Volume XLII-3/W3
Int. Arch. Photogramm. Remote Sens. Spatial Inf. Sci., XLII-3/W3, 81-85, 2017
https://doi.org/10.5194/isprs-archives-XLII-3-W3-81-2017
© Author(s) 2017. This work is distributed under
the Creative Commons Attribution 4.0 License.
Int. Arch. Photogramm. Remote Sens. Spatial Inf. Sci., XLII-3/W3, 81-85, 2017
https://doi.org/10.5194/isprs-archives-XLII-3-W3-81-2017
© Author(s) 2017. This work is distributed under
the Creative Commons Attribution 4.0 License.

  19 Oct 2017

19 Oct 2017

MEASURING LEAF WATER CONTENT USING MULTISPECTRAL TERRESTRIAL LASER SCANNING

S. Junttila1,2, M. Vastaranta1,2, R. Linnakoski1,3, J. Sugano1, H. Kaartinen4, A. Kukko2,4, M. Holopainen1,2, H. Hyyppä2,5, and J. Hyyppä2,4 S. Junttila et al.
  • 1Department of Forest Sciences, University of Helsinki, 00014 Helsinki, Finland
  • 2Centre of Excellence in Laser Scanning Research, Finnish Geospatial Research Institute FGI, 02431 Masala, Finland
  • 3Natural Resources Institute Finland (Luke), Latokartanonkaari 9, 00790 Helsinki, Finland
  • 4Department of Remote Sensing and Photogrammetry, Finnish Geospatial Research Institute FGI, 02431 Masala, Finland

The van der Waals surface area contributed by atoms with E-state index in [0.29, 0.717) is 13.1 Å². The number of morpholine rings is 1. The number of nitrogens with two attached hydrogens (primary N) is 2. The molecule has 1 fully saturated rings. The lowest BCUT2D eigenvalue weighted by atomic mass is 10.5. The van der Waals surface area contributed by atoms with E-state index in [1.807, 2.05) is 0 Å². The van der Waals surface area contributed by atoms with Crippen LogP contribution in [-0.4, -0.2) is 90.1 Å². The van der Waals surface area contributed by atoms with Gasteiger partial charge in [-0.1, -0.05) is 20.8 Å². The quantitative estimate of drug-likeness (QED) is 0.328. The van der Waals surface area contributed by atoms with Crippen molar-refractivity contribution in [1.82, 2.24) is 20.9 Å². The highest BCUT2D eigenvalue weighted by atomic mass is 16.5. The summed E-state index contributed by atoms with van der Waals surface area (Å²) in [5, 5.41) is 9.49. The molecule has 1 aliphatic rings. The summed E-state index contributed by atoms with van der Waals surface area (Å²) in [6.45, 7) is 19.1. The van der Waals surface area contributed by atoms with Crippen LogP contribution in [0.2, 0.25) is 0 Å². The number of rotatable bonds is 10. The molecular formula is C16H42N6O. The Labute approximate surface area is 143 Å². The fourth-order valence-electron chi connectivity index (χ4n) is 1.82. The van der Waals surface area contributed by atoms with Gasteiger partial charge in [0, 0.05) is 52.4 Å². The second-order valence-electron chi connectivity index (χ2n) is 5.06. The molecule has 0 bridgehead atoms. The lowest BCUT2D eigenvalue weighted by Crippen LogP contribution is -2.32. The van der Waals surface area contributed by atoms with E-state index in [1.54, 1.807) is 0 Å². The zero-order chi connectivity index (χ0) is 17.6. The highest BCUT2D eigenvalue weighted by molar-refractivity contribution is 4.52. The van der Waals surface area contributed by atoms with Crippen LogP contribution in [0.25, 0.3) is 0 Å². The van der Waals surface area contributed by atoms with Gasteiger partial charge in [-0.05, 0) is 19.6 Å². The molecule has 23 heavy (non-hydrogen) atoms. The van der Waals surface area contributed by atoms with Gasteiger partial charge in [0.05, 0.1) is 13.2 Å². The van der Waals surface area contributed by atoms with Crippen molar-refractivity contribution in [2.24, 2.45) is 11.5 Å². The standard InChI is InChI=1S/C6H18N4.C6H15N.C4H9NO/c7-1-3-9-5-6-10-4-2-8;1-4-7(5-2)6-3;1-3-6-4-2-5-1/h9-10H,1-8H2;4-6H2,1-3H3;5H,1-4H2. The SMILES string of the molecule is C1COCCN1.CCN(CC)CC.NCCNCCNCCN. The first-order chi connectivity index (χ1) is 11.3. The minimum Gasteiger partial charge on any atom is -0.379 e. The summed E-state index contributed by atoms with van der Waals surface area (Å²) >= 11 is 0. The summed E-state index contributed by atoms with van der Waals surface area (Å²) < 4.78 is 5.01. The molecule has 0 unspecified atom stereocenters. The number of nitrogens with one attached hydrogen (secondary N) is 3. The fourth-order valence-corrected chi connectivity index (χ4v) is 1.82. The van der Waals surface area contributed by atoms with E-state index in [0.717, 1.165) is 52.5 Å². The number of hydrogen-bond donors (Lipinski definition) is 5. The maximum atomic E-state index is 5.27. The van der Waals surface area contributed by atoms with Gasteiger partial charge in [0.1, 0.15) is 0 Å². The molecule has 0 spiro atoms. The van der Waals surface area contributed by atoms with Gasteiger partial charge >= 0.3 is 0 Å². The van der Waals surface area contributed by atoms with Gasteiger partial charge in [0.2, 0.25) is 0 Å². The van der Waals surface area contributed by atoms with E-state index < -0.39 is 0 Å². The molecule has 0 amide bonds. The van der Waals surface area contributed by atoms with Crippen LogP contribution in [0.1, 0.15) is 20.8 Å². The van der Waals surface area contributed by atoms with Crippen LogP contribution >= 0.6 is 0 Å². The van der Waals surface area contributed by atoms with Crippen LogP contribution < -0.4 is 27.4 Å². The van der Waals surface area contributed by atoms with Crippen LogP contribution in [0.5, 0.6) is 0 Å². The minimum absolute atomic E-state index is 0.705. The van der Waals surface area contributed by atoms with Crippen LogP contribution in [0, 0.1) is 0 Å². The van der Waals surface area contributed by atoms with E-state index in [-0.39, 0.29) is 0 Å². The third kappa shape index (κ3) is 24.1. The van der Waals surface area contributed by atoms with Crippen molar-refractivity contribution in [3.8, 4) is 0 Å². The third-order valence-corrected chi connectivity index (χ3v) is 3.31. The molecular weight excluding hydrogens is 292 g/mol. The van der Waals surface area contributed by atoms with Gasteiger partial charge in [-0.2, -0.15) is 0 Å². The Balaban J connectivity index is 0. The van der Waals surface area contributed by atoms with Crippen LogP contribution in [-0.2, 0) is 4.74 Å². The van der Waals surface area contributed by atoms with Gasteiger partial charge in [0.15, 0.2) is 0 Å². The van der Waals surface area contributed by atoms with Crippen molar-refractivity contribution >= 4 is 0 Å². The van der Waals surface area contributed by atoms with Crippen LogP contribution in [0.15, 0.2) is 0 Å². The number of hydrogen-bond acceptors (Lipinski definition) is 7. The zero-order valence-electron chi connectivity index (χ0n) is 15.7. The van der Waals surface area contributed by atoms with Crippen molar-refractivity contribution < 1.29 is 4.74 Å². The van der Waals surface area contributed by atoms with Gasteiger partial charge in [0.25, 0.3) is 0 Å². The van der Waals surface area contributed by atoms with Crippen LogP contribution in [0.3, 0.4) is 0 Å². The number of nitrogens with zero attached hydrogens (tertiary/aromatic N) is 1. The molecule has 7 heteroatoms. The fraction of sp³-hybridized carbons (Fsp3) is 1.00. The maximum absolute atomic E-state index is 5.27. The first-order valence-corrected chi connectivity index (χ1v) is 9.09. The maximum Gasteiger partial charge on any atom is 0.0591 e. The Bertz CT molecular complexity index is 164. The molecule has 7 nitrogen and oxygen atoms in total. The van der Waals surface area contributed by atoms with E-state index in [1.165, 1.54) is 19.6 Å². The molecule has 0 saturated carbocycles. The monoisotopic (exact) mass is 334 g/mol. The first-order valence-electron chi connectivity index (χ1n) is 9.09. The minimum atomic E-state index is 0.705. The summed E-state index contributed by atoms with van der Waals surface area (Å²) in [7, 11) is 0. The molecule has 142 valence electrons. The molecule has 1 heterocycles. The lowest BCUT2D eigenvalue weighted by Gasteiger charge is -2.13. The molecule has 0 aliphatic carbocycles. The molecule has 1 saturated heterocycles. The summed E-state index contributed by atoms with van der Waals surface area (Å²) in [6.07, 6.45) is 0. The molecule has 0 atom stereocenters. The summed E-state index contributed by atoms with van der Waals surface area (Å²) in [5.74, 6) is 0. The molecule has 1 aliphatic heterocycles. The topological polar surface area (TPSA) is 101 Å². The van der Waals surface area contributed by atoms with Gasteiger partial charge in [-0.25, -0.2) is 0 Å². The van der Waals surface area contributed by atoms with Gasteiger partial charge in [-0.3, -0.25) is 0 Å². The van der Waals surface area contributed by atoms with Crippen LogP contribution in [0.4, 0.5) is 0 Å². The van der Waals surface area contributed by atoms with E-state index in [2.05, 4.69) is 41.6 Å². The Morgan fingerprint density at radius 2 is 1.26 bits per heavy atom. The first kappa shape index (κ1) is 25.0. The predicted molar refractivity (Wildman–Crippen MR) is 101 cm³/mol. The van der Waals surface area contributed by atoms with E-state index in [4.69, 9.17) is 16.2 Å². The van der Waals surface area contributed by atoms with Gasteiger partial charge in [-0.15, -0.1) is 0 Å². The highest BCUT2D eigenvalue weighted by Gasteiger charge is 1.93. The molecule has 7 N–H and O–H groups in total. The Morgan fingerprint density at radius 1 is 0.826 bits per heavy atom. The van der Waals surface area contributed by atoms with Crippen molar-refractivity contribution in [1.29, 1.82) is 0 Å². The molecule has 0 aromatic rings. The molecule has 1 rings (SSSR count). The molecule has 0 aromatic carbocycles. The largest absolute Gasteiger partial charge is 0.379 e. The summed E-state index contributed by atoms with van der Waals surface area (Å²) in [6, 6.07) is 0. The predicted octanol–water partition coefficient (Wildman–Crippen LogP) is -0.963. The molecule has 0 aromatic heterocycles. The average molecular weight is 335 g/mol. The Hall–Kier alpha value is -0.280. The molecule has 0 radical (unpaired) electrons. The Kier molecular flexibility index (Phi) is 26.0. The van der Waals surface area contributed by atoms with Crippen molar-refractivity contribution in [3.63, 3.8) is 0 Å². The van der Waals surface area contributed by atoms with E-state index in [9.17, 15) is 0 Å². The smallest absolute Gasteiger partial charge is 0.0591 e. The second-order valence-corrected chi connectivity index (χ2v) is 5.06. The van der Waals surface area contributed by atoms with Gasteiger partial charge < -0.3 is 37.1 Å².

• 5Department of Built Environment, Aalto University, P.O. Box 15800, 00076 Aalto, Finland

Keywords: Tree health, drought, multispectral laser scanning, terrestrial laser scanning, forestry, leaf water content, Endoconidiophora polonica

Abstract. Climate change is increasing the amount and intensity of disturbance events, i.e. drought, pest insect outbreaks and fungal pathogens, in forests worldwide. Leaf water content (LWC) is an early indicator of tree stress that can be measured remotely using multispectral terrestrial laser scanning (MS-TLS). LWC affects leaf reflectance in the shortwave infrared spectrum which can be used to predict LWC from spatially explicit MS-TLS intensity data. Here, we investigated the relationship between LWC and MS-TLS intensity features at 690 nm, 905 nm and 1550 nm wavelengths with Norway spruce seedlings in greenhouse conditions. We found that a simple ratio of 905 nm and 1550 nm wavelengths was able to explain 84 % of the variation (R2) in LWC with a respective prediction accuracy of 0.0041 g/cm2. Our results showed that MS-TLS can be used to estimate LWC with a reasonable accuracy in environmentally stable conditions.